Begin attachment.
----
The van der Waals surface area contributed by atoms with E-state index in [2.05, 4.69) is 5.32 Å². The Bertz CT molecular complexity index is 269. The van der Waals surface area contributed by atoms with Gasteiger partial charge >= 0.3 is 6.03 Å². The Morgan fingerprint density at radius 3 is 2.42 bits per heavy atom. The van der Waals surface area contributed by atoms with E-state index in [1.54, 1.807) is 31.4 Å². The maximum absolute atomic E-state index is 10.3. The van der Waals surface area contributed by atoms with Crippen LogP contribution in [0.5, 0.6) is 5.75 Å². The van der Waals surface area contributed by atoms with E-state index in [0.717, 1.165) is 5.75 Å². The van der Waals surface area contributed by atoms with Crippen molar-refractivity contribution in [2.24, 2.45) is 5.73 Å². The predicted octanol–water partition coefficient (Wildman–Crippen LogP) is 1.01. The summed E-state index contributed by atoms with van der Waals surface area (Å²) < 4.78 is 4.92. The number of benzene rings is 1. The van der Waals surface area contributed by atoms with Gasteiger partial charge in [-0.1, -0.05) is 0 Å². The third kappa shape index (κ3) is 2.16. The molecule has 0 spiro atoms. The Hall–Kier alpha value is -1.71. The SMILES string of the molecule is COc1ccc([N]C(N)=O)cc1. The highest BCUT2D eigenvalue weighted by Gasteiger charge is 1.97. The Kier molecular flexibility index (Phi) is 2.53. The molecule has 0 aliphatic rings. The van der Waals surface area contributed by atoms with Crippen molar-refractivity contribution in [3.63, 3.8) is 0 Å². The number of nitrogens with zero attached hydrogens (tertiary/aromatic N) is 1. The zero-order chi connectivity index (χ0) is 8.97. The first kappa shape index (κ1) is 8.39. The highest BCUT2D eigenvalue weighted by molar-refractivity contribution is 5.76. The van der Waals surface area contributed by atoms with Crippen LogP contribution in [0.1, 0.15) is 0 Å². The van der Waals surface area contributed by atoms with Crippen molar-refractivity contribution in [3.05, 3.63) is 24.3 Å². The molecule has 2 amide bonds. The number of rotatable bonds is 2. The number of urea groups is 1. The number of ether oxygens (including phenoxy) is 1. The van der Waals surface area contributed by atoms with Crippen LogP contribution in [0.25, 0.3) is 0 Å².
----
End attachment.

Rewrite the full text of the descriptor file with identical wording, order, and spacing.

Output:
The van der Waals surface area contributed by atoms with E-state index in [2.05, 4.69) is 5.32 Å². The Bertz CT molecular complexity index is 269. The van der Waals surface area contributed by atoms with Gasteiger partial charge >= 0.3 is 6.03 Å². The Morgan fingerprint density at radius 3 is 2.42 bits per heavy atom. The van der Waals surface area contributed by atoms with E-state index in [1.54, 1.807) is 31.4 Å². The maximum absolute atomic E-state index is 10.3. The van der Waals surface area contributed by atoms with Crippen LogP contribution in [0.5, 0.6) is 5.75 Å². The van der Waals surface area contributed by atoms with E-state index in [0.717, 1.165) is 5.75 Å². The van der Waals surface area contributed by atoms with Crippen molar-refractivity contribution in [2.24, 2.45) is 5.73 Å². The predicted octanol–water partition coefficient (Wildman–Crippen LogP) is 1.01. The summed E-state index contributed by atoms with van der Waals surface area (Å²) < 4.78 is 4.92. The number of benzene rings is 1. The van der Waals surface area contributed by atoms with Gasteiger partial charge in [-0.1, -0.05) is 0 Å². The third kappa shape index (κ3) is 2.16. The molecule has 0 spiro atoms. The Hall–Kier alpha value is -1.71. The SMILES string of the molecule is COc1ccc([N]C(N)=O)cc1. The highest BCUT2D eigenvalue weighted by Gasteiger charge is 1.97. The Kier molecular flexibility index (Phi) is 2.53. The molecule has 0 aliphatic rings. The van der Waals surface area contributed by atoms with Crippen molar-refractivity contribution in [3.63, 3.8) is 0 Å². The number of nitrogens with zero attached hydrogens (tertiary/aromatic N) is 1. The zero-order chi connectivity index (χ0) is 8.97. The first kappa shape index (κ1) is 8.39. The highest BCUT2D eigenvalue weighted by molar-refractivity contribution is 5.76. The van der Waals surface area contributed by atoms with Crippen LogP contribution in [0.1, 0.15) is 0 Å². The van der Waals surface area contributed by atoms with Crippen molar-refractivity contribution in [3.05, 3.63) is 24.3 Å². The molecule has 2 amide bonds. The number of rotatable bonds is 2. The number of urea groups is 1. The number of ether oxygens (including phenoxy) is 1. The van der Waals surface area contributed by atoms with Crippen LogP contribution in [0.25, 0.3) is 0 Å².